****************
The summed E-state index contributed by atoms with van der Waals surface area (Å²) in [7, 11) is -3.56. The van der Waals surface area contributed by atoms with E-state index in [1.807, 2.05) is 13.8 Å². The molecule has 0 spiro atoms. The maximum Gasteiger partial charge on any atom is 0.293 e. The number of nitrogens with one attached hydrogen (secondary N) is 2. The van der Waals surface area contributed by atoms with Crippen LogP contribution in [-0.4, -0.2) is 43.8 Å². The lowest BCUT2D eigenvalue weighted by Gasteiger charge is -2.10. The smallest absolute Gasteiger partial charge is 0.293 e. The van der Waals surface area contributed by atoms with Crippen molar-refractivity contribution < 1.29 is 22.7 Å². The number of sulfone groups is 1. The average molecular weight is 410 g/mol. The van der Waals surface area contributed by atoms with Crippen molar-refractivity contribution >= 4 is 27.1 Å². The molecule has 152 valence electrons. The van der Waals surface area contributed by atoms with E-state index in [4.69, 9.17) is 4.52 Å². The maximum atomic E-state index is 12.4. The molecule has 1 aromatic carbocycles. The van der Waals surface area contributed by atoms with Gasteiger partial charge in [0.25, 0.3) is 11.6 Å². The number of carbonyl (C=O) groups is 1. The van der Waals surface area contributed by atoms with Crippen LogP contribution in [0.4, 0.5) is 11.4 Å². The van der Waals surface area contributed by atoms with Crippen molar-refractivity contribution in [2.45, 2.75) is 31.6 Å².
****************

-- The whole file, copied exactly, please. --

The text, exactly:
The summed E-state index contributed by atoms with van der Waals surface area (Å²) in [7, 11) is -3.56. The van der Waals surface area contributed by atoms with E-state index in [1.807, 2.05) is 13.8 Å². The molecule has 0 spiro atoms. The maximum Gasteiger partial charge on any atom is 0.293 e. The number of nitrogens with one attached hydrogen (secondary N) is 2. The van der Waals surface area contributed by atoms with Crippen LogP contribution in [-0.4, -0.2) is 43.8 Å². The lowest BCUT2D eigenvalue weighted by Gasteiger charge is -2.10. The smallest absolute Gasteiger partial charge is 0.293 e. The van der Waals surface area contributed by atoms with Crippen molar-refractivity contribution < 1.29 is 22.7 Å². The number of sulfone groups is 1. The average molecular weight is 410 g/mol. The van der Waals surface area contributed by atoms with Crippen molar-refractivity contribution >= 4 is 27.1 Å². The molecule has 152 valence electrons. The van der Waals surface area contributed by atoms with E-state index in [4.69, 9.17) is 4.52 Å². The maximum atomic E-state index is 12.4. The molecule has 1 aromatic carbocycles. The van der Waals surface area contributed by atoms with Gasteiger partial charge in [0.25, 0.3) is 11.6 Å². The number of carbonyl (C=O) groups is 1. The van der Waals surface area contributed by atoms with Crippen LogP contribution in [0.4, 0.5) is 11.4 Å². The van der Waals surface area contributed by atoms with Crippen molar-refractivity contribution in [2.45, 2.75) is 31.6 Å².